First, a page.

TOA total and polarized reflectance at 0.865 μm is the sum of contributions from different sources: scattering from molecules, aerosol, thin cirrus, and reflections from the surface. The contribution of scattering by molecules is low at 0.865 μm and is well understood, so their contribution to the TOA total reflectance can be calculated easily from the time of the observation and the viewing geometry.

Figures 3 and 4 show how the TOA total and polarized reflectance at 0.865 μm are affected by the changes in aerosol optical thickness, optically thin cirrus optical thickness, and surface albedo. These results were simulated using solar zenith angles of 45° and satellite zenith angles of 3.4° for three cases of azimuth angles.

From Fig. 3, we can see that TOA total and polarized reflectance at 0.865 μm increases with increasing optical thickness of thin cirrus cloud and aerosol. The TOA total and polarized reflectance at 0.865 μm has information about the aerosol and thin cirrus optical thickness. Figure 3 shows that to obtain accurate thin cirrus optical thickness using the TOA total and polarized reflectance at 0.865 μm, the aerosol effect must be accurately accounted for. Unfortunately, that is difficult to accomplish only using TOA total reflectance and polarized reflectance at 0.865 μm.

From Fig. 4, we can see that TOA total and polarized reflectance at 0.865 μm increases with increasing optical thickness of thin cirrus. TOA total reflectance at 0.865 μm increases with increasing surface albedo, whereas TOA polarized reflectance at 0.865 μm is nearly insensitive to surface changes (this conclusion is the same as in previous studies; see Hansen 1971; Chepfer et al. 1998, 1999). Figure 4 shows that to obtain accurate thin cirrus information using the TOA, total reflectance must be separate the thin cirrus signal from the surface signal, which is known to change and depend on various parameters, not all of which are known. The TOA polarized reflectance at 0.865 μm can distinguish the combined signal of optically thin cirrus from the surface signal.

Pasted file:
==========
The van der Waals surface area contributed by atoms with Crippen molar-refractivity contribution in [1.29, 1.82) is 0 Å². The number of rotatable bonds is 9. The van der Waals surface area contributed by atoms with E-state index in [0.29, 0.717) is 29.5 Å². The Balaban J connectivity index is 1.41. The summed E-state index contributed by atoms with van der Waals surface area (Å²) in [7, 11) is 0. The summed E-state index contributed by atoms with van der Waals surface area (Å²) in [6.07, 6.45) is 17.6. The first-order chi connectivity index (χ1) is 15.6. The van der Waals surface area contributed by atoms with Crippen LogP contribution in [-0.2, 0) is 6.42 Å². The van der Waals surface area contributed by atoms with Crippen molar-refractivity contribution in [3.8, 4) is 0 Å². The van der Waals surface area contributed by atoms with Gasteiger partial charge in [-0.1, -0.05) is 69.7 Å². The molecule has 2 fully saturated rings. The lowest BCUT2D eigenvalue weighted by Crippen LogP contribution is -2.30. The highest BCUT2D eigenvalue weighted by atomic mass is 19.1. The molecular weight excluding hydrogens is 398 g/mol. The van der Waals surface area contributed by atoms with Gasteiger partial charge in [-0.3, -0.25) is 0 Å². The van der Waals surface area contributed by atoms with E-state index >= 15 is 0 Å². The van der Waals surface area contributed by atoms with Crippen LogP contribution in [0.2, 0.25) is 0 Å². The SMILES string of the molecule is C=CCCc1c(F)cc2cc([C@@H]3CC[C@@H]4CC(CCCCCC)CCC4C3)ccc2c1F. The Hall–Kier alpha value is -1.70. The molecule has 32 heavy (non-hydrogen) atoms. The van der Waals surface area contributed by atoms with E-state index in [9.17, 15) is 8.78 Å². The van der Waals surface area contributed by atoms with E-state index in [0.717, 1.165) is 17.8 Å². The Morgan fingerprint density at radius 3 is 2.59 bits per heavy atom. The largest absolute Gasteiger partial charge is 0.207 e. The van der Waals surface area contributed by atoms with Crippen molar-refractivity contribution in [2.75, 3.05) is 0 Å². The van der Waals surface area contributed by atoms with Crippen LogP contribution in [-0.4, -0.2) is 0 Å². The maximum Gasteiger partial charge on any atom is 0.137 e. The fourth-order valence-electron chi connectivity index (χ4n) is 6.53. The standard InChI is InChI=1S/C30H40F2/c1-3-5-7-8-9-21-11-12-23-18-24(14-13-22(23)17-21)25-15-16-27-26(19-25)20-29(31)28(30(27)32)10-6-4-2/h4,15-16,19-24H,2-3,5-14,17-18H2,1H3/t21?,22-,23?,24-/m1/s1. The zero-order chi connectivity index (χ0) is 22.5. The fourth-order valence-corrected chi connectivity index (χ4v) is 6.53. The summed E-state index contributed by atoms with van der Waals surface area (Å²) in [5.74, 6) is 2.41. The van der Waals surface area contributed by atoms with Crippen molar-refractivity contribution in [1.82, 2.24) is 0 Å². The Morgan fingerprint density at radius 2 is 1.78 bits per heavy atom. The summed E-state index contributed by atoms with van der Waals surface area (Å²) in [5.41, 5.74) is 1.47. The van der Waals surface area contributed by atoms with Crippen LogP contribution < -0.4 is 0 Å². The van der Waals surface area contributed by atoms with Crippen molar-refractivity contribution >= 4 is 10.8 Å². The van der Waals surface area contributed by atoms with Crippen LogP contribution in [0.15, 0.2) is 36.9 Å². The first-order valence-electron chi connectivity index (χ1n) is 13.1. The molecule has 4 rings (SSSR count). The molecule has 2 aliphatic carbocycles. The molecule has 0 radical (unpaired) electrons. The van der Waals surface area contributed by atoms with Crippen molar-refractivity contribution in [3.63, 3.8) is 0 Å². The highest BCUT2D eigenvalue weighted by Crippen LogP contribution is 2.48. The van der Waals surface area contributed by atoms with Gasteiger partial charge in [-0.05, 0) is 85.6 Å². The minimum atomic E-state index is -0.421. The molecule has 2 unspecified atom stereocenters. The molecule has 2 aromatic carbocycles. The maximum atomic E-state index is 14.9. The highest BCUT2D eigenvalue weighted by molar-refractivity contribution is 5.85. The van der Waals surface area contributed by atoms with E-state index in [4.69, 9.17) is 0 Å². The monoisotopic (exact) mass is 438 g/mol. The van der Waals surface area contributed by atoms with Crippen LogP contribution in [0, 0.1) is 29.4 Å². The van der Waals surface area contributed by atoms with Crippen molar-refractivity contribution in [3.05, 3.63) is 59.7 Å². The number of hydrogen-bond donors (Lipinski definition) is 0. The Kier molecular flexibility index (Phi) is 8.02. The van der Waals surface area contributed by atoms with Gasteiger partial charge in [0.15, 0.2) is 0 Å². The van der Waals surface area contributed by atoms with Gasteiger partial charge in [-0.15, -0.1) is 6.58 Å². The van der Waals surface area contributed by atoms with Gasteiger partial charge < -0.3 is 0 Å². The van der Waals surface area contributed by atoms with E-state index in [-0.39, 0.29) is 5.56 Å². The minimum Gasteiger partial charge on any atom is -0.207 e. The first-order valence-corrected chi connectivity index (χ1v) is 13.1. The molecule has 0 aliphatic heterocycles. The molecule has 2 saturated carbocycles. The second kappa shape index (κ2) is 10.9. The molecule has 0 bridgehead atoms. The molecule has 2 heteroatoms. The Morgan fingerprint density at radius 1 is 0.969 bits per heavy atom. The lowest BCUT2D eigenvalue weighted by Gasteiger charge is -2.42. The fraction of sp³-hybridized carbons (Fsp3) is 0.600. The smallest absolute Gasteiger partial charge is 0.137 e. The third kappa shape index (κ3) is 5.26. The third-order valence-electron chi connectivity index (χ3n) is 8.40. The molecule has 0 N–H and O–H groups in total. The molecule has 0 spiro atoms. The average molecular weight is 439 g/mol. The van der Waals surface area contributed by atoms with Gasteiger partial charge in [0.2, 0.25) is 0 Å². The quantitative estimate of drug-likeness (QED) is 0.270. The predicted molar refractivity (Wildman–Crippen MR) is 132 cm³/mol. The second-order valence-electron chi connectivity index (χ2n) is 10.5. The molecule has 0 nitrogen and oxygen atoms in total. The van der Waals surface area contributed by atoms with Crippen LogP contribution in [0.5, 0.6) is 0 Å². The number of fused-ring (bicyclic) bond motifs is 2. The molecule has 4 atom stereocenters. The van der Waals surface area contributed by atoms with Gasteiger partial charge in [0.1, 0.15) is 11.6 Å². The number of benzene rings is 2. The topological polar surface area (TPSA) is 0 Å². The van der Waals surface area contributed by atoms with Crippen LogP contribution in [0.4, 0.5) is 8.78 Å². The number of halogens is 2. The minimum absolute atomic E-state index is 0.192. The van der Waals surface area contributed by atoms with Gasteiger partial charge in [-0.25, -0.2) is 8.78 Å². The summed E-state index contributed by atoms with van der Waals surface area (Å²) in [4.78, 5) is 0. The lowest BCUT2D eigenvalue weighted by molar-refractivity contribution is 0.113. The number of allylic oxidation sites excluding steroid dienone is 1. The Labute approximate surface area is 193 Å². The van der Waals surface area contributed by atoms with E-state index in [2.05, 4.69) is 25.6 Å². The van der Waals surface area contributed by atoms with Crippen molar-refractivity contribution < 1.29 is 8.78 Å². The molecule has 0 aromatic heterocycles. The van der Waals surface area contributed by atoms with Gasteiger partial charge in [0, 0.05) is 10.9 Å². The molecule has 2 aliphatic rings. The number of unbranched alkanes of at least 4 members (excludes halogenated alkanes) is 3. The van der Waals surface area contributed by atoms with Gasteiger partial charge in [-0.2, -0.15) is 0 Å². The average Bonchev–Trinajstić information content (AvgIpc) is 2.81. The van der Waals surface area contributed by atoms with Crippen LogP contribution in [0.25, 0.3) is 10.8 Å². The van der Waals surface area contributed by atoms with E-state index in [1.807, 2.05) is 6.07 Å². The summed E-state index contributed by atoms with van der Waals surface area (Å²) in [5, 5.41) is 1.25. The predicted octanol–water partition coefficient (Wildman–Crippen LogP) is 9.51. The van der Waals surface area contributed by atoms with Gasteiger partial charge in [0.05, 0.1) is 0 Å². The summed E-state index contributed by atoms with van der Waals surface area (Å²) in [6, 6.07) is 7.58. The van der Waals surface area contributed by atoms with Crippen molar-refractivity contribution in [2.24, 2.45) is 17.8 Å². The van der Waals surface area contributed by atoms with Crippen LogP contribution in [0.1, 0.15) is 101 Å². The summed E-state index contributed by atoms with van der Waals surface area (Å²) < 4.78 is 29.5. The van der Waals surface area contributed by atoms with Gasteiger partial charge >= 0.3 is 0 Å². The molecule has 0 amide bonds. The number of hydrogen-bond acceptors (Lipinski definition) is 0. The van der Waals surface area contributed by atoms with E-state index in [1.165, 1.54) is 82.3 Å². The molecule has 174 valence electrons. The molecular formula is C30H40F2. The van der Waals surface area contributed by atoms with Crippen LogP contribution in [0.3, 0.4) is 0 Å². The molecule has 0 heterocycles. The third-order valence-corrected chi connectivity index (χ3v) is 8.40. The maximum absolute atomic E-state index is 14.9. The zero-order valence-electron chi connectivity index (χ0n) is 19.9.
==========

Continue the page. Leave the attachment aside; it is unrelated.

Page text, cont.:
Figures 5 and 6 show how TOA total and polarized reflectance at 1.38 μm are affected by the changes in aerosol optical thickness, thin cirrus optical thickness, and surface albedo. These results were produced using solar zenith angles of 45° and satellite zenith angles of 3.4° for three cases of azimuth angles.

From Figs. 5 and 6, we can see that the TOA total and polarized reflectance at 1.38 μm are nearly insensitive to aerosol optical thickness and ground albedo changes because most of the energy is absorbed by water vapor before it can be reflected back to space. TOA total and polarized reflectance at 1.38 μm is solely influenced by optically thin cirrus, which increases with increasing optically thin cirrus optical thickness. The TOA total and polarized reflectance at 1.38 μm can distinguish the thin cirrus signal from the aerosol signal and the surface signal, so we can use the TOA total reflectance and polarized reflectance at 1.38 μm to retrieve the thin cirrus properties.

To further quantify the sensitivity of the TOA total reflectance and polarized reflectance to different aerosol, thin cirrus, and surface parameters, sensitivity indices are introduced to compare the various sensitivities:
i1520-0469-67-3-749-e3
where ΔR(χ) is the variation of TOA total reflectance or polarized reflectance, Δχ is the variation of parameter, and max(R) − min(R) is the difference between the maximum of TOA total reflectance or polarized reflectance and the minimum of TOA total reflectance or polarized reflectance. The value max(R) − min(R) was introduced to normalize the sensitivity indices so the sensitivity indices of TOA total reflectance and TOA polarized reflectance can be compared.

Figures 7 and 8 show the sensitivity indices of the TOA total reflectance and polarized reflectance at 0.865 μm to the thin cirrus optical thickness, both for several values of aerosol optical thickness (0.0, 0.5, 1.0). Thin cirrus optical thickness changes from 0.5 to 1.0. These results were simulated using surface albedo of 0.0 and aspect ratios of 2.5 for three cases of azimuth angles.

Figures 7 and 8 also show the variation of the sensitivity indices with satellite zenith angles and solar zenith angles, respectively. In Figs. 7 and 8 we see that the sensitivity indices of TOA total reflectance to the thin cirrus optical thickness increase throughout the satellite zenith angles and solar zenith angles, respectively. They are slightly reduced when the aerosol optical thickness is high, and this reduction is much stronger at high satellite zenith angles and solar zenith angles. The sensitivity indices of TOA polarized reflectance are also reduced when the aerosol optical thickness is high, and this reduction is much stronger than the reduction of TOA total reflectance sensitivity indices. The sensitivity indices of the TOA total reflectance are larger than that of TOA polarized reflectance, which means that the TOA total reflectance is more sensitive to the thin cirrus optical thickness than the TOA polarized reflectance is.